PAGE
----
Everyone has a story to tell. Unfortunately, not everyone can tell a good story. And even rarer is someone who can make their own life interesting even if they were not a movie star, a politician, or a general. Tim Topps (born Alan John Broad in 1920s England) is one of those rare folks. And Yes, Lad, But Byways is most of that tale.
Tim Topps opens his tale with him in his pram in Wimbledon Park, then follows his parents to Africa since his father was in the Civil Service. So he spent several formative years in Kenya and other postings, acquiring a love of stamp collecting and starting to do a bit of writing. In 1937, the Broad family returned to England in time for the Coronation of George VI, and Alan to go to Bedford School while his parents returned to Africa. World War II intervened before they could meet again. Alan stayed busy in school avoiding sports, doing some writing which included getting a radio drama done on the BBC (it involved a pub and several pickpockets). After the war and his graduation (he got the Essay Prize handed to him by Field Marshall Montgomery), he spent a stint in the Army, and then off to college. There he got an idea for selling insurance to students that turned into a national business and kept giving him headaches for most of the rest of his life. Well, that, and his wandering eye. In the end, he has managed to be satisfied and reasonably happy at the age of 92.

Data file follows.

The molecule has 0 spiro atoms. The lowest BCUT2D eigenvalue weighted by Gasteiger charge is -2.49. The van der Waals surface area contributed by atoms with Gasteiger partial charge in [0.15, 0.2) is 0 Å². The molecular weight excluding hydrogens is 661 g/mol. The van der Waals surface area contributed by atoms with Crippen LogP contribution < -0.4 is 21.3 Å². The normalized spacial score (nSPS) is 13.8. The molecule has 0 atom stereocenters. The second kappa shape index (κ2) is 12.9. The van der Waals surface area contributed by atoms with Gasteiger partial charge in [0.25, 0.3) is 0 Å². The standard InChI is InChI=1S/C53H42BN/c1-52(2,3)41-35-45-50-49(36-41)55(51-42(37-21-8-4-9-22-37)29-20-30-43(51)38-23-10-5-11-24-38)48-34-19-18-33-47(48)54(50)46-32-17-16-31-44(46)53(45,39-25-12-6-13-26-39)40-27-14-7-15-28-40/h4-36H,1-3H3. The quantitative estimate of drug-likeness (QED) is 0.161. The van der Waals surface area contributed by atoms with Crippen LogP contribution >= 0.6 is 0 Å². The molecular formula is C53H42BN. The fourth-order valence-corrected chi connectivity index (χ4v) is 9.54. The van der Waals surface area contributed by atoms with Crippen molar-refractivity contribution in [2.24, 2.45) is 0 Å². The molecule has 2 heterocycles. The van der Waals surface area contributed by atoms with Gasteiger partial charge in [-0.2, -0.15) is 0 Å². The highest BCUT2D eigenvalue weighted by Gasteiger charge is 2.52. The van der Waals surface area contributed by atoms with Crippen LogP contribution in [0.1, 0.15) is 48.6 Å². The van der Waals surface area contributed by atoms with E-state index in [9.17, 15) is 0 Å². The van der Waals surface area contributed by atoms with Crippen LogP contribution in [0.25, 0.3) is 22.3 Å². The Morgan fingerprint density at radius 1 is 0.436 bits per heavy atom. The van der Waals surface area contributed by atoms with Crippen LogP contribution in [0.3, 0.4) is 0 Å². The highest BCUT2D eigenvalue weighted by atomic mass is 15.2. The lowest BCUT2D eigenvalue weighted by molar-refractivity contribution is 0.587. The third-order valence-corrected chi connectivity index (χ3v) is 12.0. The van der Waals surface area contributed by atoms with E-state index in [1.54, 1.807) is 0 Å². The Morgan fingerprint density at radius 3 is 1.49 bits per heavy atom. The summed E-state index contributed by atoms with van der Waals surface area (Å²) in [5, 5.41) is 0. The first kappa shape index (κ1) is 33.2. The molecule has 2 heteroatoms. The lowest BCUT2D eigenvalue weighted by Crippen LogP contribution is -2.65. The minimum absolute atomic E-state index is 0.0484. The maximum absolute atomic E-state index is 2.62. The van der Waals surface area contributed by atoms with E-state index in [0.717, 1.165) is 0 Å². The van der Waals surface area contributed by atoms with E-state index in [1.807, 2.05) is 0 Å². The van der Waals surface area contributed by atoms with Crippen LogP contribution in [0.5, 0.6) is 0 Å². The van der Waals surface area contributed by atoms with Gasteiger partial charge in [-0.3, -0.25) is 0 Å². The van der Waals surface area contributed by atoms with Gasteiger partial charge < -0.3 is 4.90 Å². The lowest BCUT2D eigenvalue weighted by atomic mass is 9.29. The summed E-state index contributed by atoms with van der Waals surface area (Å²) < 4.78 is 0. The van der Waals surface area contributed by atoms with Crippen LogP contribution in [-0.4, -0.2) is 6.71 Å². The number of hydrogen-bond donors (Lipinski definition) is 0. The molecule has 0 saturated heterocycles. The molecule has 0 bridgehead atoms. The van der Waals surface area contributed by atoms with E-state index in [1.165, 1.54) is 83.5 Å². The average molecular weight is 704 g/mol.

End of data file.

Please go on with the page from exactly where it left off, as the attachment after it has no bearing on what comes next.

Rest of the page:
The charm of Yes, Lad, But Byways is Tim Topps deft way of writing as though he was in conversation with you. He wanders about the topic, returning to his main story line, but as he mentions in the opening, this is a book about his wanderings in life, not a straightforward biography. And it is the strange twists, the rants, the asides that really bring the book to life for the reader
by NetGalley review